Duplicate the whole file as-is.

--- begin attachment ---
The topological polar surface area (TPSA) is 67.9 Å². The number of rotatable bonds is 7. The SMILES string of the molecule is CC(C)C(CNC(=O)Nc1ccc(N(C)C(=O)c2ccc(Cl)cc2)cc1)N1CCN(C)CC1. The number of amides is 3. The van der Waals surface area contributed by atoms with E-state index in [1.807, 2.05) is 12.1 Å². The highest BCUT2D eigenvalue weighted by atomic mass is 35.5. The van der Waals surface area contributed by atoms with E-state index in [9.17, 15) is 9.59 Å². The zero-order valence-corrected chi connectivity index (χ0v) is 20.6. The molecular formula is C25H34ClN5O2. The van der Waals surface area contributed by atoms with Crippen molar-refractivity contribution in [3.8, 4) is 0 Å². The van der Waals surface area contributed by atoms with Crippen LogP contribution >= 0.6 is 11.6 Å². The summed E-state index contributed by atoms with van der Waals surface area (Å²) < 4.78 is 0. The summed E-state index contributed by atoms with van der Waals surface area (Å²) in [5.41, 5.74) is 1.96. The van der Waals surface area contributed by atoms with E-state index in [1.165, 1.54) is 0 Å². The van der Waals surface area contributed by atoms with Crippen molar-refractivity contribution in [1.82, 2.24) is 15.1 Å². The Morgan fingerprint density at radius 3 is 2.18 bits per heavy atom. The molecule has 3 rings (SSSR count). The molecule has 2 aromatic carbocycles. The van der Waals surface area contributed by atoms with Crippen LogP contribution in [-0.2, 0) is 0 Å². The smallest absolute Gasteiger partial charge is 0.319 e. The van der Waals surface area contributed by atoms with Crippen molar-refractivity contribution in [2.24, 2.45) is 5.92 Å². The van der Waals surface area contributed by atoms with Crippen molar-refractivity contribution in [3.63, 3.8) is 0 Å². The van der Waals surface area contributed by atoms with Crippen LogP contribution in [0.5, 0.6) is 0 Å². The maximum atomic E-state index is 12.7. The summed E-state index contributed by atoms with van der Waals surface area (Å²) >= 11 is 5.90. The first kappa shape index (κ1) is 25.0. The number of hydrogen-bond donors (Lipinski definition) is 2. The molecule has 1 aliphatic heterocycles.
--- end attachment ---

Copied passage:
The topological polar surface area (TPSA) is 67.9 Å². The number of rotatable bonds is 7. The SMILES string of the molecule is CC(C)C(CNC(=O)Nc1ccc(N(C)C(=O)c2ccc(Cl)cc2)cc1)N1CCN(C)CC1. The number of amides is 3. The van der Waals surface area contributed by atoms with E-state index in [1.807, 2.05) is 12.1 Å². The highest BCUT2D eigenvalue weighted by atomic mass is 35.5. The van der Waals surface area contributed by atoms with E-state index in [9.17, 15) is 9.59 Å². The zero-order valence-corrected chi connectivity index (χ0v) is 20.6. The molecular formula is C25H34ClN5O2. The van der Waals surface area contributed by atoms with Crippen molar-refractivity contribution in [3.8, 4) is 0 Å². The van der Waals surface area contributed by atoms with Crippen LogP contribution >= 0.6 is 11.6 Å². The summed E-state index contributed by atoms with van der Waals surface area (Å²) < 4.78 is 0. The summed E-state index contributed by atoms with van der Waals surface area (Å²) in [5.41, 5.74) is 1.96. The van der Waals surface area contributed by atoms with E-state index in [1.165, 1.54) is 0 Å². The van der Waals surface area contributed by atoms with Crippen molar-refractivity contribution in [1.82, 2.24) is 15.1 Å². The Morgan fingerprint density at radius 3 is 2.18 bits per heavy atom. The molecule has 3 rings (SSSR count). The molecule has 2 aromatic carbocycles. The van der Waals surface area contributed by atoms with Crippen LogP contribution in [-0.2, 0) is 0 Å². The smallest absolute Gasteiger partial charge is 0.319 e. The van der Waals surface area contributed by atoms with Crippen molar-refractivity contribution in [2.24, 2.45) is 5.92 Å². The van der Waals surface area contributed by atoms with Crippen molar-refractivity contribution in [3.63, 3.8) is 0 Å². The van der Waals surface area contributed by atoms with Crippen LogP contribution in [0.5, 0.6) is 0 Å². The maximum atomic E-state index is 12.7. The summed E-state index contributed by atoms with van der Waals surface area (Å²) >= 11 is 5.90. The first kappa shape index (κ1) is 25.0. The number of hydrogen-bond donors (Lipinski definition) is 2. The molecule has 1 aliphatic heterocycles.